I’ve been digging into more C++ esoterica recently; a result of having to grok a bunch of code written in a group with a completely different mindset. (I may have mis-spelled the word “morals”).
So, I think I know how the seduction starts. You think, “Wouldn’t it be great if we could save some time with a template class that does (something nice)?” And like all roads to perdition it’s great and it works out for a while, until one of three things happens:
(A) It breaks down in an obscure way, and you have to add a bunch of complexity to fix it.
(B) Someone develops unreasonable expectations of it and adds a bunch of complexity to satisfy themselves.
(C) You pay no attention to it for a week or two, but when you come back it’s evolved eyes and tentacles and poison fangs and it’s turning nearby classes into its minions. “God, it’s invaded <stdarg> and moving in on <string>! Get the logic probe! Lay down some suppressing fire in AWRRK!”
I don’t know why (C) seems to happen a lot, but it does.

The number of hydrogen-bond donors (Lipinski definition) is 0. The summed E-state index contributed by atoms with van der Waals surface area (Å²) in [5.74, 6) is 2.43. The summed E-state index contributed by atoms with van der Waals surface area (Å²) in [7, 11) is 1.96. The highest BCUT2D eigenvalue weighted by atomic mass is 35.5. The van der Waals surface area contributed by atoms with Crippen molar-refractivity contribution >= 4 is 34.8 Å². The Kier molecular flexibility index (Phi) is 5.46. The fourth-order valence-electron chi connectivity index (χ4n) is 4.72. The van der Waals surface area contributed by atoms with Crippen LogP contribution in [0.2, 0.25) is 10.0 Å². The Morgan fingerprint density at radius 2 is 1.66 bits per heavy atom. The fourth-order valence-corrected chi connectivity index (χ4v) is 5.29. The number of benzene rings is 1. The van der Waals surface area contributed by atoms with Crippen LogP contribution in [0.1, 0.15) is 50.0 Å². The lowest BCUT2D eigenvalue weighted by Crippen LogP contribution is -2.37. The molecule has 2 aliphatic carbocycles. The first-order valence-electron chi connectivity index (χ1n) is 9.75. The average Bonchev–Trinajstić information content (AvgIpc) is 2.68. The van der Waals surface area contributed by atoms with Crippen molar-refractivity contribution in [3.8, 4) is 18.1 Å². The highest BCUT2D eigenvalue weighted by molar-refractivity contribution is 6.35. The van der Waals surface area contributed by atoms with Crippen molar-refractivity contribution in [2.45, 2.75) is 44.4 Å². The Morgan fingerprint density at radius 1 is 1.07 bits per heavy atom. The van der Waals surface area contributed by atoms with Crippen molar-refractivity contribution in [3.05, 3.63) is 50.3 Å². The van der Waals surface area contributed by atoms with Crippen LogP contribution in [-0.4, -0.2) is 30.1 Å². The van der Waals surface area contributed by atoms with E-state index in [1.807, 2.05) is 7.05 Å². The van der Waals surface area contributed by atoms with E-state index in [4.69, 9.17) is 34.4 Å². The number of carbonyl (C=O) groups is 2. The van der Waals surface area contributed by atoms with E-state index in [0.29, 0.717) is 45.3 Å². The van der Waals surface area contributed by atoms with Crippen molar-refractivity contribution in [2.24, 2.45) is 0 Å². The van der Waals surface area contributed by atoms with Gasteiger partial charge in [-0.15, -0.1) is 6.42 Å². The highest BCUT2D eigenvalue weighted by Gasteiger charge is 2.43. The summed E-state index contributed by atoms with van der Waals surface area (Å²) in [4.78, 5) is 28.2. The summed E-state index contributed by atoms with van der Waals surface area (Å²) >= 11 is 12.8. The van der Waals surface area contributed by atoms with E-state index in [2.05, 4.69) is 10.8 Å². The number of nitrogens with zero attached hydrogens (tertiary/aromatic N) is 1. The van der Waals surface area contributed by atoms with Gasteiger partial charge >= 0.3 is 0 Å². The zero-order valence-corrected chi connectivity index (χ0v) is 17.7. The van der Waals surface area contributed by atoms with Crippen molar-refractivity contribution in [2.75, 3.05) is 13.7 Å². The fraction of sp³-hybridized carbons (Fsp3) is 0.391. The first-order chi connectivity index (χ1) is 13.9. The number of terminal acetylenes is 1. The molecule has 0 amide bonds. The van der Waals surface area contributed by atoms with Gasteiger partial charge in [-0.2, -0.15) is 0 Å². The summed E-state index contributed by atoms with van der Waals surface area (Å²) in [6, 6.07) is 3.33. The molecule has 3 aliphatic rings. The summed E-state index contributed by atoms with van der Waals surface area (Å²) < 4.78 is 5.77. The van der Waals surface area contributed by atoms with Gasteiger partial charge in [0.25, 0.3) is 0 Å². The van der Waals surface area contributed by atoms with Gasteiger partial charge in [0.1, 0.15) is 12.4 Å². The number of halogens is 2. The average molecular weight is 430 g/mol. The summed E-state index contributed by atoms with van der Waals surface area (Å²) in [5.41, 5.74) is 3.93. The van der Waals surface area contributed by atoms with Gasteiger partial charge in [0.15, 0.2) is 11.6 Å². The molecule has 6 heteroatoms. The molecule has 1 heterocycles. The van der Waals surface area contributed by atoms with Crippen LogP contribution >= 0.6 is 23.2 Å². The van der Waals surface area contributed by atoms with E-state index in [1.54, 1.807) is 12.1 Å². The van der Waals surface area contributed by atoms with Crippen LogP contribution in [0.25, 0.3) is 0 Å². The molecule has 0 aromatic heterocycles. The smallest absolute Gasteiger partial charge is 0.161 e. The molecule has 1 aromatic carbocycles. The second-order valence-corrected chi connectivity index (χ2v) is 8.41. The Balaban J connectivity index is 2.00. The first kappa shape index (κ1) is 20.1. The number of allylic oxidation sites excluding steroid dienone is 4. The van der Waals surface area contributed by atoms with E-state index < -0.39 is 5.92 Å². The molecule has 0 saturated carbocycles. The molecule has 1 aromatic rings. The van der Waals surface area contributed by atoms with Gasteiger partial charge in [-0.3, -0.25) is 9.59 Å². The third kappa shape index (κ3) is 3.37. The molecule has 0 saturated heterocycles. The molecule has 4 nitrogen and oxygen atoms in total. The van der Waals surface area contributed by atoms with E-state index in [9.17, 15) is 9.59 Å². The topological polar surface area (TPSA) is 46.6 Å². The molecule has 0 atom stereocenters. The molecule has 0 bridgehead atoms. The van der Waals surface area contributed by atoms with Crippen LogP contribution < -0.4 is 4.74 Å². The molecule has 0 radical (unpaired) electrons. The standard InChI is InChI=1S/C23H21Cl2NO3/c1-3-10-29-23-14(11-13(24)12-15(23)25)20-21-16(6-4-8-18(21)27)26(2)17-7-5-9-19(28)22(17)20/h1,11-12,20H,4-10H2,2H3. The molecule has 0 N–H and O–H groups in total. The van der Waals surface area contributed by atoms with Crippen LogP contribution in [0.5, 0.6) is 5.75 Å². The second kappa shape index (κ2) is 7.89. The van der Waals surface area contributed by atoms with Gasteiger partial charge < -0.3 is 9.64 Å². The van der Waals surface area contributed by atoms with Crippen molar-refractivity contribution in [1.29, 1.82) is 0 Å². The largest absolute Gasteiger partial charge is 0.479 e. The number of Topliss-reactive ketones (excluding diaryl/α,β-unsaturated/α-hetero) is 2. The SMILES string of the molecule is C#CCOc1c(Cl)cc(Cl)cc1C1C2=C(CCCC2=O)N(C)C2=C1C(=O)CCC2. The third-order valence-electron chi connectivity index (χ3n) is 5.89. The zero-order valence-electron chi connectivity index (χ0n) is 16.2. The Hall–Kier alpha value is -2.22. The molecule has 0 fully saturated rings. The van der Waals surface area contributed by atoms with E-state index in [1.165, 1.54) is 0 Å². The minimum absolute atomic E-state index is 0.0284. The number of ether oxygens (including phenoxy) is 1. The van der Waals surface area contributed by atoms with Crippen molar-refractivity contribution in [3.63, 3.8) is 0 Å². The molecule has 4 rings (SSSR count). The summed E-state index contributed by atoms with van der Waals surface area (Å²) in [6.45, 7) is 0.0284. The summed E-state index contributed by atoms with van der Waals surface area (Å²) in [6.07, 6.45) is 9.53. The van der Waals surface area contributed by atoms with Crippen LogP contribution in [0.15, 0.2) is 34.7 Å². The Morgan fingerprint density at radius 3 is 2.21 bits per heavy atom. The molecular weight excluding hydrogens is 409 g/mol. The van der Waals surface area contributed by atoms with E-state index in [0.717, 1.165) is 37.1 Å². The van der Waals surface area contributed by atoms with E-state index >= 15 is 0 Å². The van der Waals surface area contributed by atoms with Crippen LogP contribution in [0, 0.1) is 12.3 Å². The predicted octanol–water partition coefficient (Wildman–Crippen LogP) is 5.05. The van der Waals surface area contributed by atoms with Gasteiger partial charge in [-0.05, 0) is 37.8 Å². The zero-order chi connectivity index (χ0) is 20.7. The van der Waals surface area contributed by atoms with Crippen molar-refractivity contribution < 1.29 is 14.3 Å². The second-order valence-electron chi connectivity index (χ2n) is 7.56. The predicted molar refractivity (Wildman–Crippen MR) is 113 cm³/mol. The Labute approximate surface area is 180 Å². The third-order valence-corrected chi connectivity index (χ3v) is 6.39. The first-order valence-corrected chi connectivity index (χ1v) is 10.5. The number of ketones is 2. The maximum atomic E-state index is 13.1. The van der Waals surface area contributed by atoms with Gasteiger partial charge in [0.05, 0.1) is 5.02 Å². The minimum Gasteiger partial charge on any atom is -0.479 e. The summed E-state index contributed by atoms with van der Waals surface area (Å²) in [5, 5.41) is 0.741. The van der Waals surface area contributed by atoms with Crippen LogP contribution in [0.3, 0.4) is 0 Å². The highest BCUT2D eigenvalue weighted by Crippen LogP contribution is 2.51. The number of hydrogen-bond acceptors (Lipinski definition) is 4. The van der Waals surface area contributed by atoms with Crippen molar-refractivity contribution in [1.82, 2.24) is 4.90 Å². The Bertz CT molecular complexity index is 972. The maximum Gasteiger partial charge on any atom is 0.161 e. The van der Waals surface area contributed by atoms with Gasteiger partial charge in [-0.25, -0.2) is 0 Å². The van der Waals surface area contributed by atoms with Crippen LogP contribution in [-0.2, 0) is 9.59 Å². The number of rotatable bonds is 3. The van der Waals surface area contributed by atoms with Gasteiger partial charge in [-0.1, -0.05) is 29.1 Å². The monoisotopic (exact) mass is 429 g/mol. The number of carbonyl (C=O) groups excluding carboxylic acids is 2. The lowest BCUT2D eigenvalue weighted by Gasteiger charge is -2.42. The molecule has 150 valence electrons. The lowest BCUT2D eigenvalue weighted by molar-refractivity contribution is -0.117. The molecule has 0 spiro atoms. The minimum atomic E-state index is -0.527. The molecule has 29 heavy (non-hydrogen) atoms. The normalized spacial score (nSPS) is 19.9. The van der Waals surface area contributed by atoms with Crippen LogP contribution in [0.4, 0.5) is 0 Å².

Practice constant vigilance. We are under attack.
Is there any practical reason to learn Go?
(Other than the usual argument of “It’s always good to stretch your head by learning a new language”).
Borderlands 2 is a lot of fun and it’s cutting into my reading time, dammit. The snarky humor is great.
I think that being bombarded with a zillion different weapons would work a lot better with a good way to manage them. Mostly I just stick with a few that work well, and re-evaluate if I know I’m going to be up against a certain type of baddie. But on the whole, the backpack space is wasted — it’s full all the time — and I’d just like to be able to break stuff down in the field.
(Also, the design of the travel point in the Bloodshot Ramparts is just broken, and probably cost me four hours).
As I write this, my son is filling up a large valley in Minecraft with TNT.
“Wheee! I almost touched the clouds!”
Reminds me of Operation Plowshare.
Someday, if he is interested, I will get him a Real Chemistry Set. Perhaps we shouldn’t have torn down the cinder-block shed in our back yard.